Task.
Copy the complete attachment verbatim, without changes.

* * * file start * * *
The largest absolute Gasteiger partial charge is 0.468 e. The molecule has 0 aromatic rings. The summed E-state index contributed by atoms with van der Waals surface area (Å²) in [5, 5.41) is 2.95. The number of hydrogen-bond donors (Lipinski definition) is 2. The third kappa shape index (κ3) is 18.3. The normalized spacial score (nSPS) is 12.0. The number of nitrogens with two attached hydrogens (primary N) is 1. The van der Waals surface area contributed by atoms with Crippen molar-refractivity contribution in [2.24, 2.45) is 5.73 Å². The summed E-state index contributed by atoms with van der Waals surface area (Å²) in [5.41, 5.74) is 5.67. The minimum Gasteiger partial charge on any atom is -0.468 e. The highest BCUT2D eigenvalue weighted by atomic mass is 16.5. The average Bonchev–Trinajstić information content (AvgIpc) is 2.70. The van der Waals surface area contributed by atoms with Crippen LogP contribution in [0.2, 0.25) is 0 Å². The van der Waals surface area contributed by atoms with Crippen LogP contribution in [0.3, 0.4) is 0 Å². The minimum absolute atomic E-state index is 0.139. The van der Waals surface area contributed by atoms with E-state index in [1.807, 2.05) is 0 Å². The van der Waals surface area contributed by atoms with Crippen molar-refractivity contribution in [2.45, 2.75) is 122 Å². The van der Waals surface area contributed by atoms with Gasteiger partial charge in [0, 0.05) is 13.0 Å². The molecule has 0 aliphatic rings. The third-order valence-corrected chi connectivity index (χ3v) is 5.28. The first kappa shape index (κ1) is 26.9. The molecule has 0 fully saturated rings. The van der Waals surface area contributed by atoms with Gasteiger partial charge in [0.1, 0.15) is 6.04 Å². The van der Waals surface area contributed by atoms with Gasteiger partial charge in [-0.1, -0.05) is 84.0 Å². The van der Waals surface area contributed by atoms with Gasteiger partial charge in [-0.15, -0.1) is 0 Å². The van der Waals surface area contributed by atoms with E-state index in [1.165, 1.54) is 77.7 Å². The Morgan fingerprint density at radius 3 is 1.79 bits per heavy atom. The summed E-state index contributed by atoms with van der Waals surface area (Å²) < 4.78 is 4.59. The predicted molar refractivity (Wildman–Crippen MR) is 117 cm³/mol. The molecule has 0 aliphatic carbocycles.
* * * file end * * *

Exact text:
The largest absolute Gasteiger partial charge is 0.468 e. The molecule has 0 aromatic rings. The summed E-state index contributed by atoms with van der Waals surface area (Å²) in [5, 5.41) is 2.95. The number of hydrogen-bond donors (Lipinski definition) is 2. The third kappa shape index (κ3) is 18.3. The normalized spacial score (nSPS) is 12.0. The number of nitrogens with two attached hydrogens (primary N) is 1. The van der Waals surface area contributed by atoms with Crippen molar-refractivity contribution in [2.24, 2.45) is 5.73 Å². The summed E-state index contributed by atoms with van der Waals surface area (Å²) in [5.41, 5.74) is 5.67. The minimum Gasteiger partial charge on any atom is -0.468 e. The highest BCUT2D eigenvalue weighted by atomic mass is 16.5. The average Bonchev–Trinajstić information content (AvgIpc) is 2.70. The van der Waals surface area contributed by atoms with Crippen LogP contribution in [0.2, 0.25) is 0 Å². The van der Waals surface area contributed by atoms with Crippen LogP contribution in [0.3, 0.4) is 0 Å². The minimum absolute atomic E-state index is 0.139. The van der Waals surface area contributed by atoms with E-state index in [1.807, 2.05) is 0 Å². The van der Waals surface area contributed by atoms with Crippen molar-refractivity contribution in [2.45, 2.75) is 122 Å². The van der Waals surface area contributed by atoms with Gasteiger partial charge in [0, 0.05) is 13.0 Å². The molecule has 0 aliphatic rings. The third-order valence-corrected chi connectivity index (χ3v) is 5.28. The first kappa shape index (κ1) is 26.9. The molecule has 0 fully saturated rings. The van der Waals surface area contributed by atoms with Gasteiger partial charge in [0.1, 0.15) is 6.04 Å². The van der Waals surface area contributed by atoms with Gasteiger partial charge in [-0.1, -0.05) is 84.0 Å². The van der Waals surface area contributed by atoms with Gasteiger partial charge in [-0.15, -0.1) is 0 Å². The van der Waals surface area contributed by atoms with E-state index in [1.165, 1.54) is 77.7 Å². The Morgan fingerprint density at radius 3 is 1.79 bits per heavy atom. The summed E-state index contributed by atoms with van der Waals surface area (Å²) < 4.78 is 4.59. The predicted molar refractivity (Wildman–Crippen MR) is 117 cm³/mol. The molecule has 0 aliphatic carbocycles.